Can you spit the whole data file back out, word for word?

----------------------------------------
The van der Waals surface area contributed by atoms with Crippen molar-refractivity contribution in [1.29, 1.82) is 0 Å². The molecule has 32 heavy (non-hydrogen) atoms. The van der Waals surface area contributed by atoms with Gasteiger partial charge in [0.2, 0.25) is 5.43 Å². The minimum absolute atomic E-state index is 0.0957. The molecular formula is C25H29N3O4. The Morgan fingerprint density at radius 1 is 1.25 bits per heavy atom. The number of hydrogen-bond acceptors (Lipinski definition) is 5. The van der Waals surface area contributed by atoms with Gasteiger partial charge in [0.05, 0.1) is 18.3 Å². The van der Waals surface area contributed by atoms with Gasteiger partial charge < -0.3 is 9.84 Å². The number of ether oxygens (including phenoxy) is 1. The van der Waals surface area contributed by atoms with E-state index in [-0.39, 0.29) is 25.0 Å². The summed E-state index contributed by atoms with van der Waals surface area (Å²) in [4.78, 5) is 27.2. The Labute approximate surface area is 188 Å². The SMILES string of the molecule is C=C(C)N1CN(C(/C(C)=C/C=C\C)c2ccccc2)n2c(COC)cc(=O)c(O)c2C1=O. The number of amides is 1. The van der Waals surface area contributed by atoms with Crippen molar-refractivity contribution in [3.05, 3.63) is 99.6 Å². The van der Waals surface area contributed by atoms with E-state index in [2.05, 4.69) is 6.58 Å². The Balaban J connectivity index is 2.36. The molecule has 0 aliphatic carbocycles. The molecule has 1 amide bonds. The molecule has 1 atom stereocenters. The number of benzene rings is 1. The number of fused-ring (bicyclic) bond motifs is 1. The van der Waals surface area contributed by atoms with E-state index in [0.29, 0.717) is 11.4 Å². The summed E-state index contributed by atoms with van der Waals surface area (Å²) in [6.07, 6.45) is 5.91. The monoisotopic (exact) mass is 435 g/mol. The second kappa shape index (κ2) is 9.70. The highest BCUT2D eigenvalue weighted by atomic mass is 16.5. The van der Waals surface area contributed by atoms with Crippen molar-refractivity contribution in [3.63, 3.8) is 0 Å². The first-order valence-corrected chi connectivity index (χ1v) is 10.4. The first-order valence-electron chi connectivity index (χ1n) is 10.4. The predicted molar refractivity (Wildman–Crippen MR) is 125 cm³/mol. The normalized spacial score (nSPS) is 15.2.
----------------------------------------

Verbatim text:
The van der Waals surface area contributed by atoms with Crippen molar-refractivity contribution in [1.29, 1.82) is 0 Å². The molecule has 32 heavy (non-hydrogen) atoms. The van der Waals surface area contributed by atoms with Gasteiger partial charge in [0.2, 0.25) is 5.43 Å². The minimum absolute atomic E-state index is 0.0957. The molecular formula is C25H29N3O4. The Morgan fingerprint density at radius 1 is 1.25 bits per heavy atom. The number of hydrogen-bond acceptors (Lipinski definition) is 5. The van der Waals surface area contributed by atoms with Gasteiger partial charge in [0.05, 0.1) is 18.3 Å². The van der Waals surface area contributed by atoms with Gasteiger partial charge < -0.3 is 9.84 Å². The number of ether oxygens (including phenoxy) is 1. The van der Waals surface area contributed by atoms with E-state index in [-0.39, 0.29) is 25.0 Å². The summed E-state index contributed by atoms with van der Waals surface area (Å²) in [4.78, 5) is 27.2. The Labute approximate surface area is 188 Å². The SMILES string of the molecule is C=C(C)N1CN(C(/C(C)=C/C=C\C)c2ccccc2)n2c(COC)cc(=O)c(O)c2C1=O. The number of amides is 1. The van der Waals surface area contributed by atoms with Crippen molar-refractivity contribution in [3.05, 3.63) is 99.6 Å². The van der Waals surface area contributed by atoms with E-state index in [2.05, 4.69) is 6.58 Å². The Balaban J connectivity index is 2.36. The molecule has 0 aliphatic carbocycles. The molecule has 1 amide bonds. The molecule has 1 atom stereocenters. The number of benzene rings is 1. The number of fused-ring (bicyclic) bond motifs is 1. The van der Waals surface area contributed by atoms with E-state index in [0.29, 0.717) is 11.4 Å². The summed E-state index contributed by atoms with van der Waals surface area (Å²) in [6.07, 6.45) is 5.91. The monoisotopic (exact) mass is 435 g/mol. The second kappa shape index (κ2) is 9.70. The highest BCUT2D eigenvalue weighted by atomic mass is 16.5. The van der Waals surface area contributed by atoms with Crippen molar-refractivity contribution in [3.63, 3.8) is 0 Å². The first-order valence-corrected chi connectivity index (χ1v) is 10.4. The first-order valence-electron chi connectivity index (χ1n) is 10.4. The predicted molar refractivity (Wildman–Crippen MR) is 125 cm³/mol. The normalized spacial score (nSPS) is 15.2.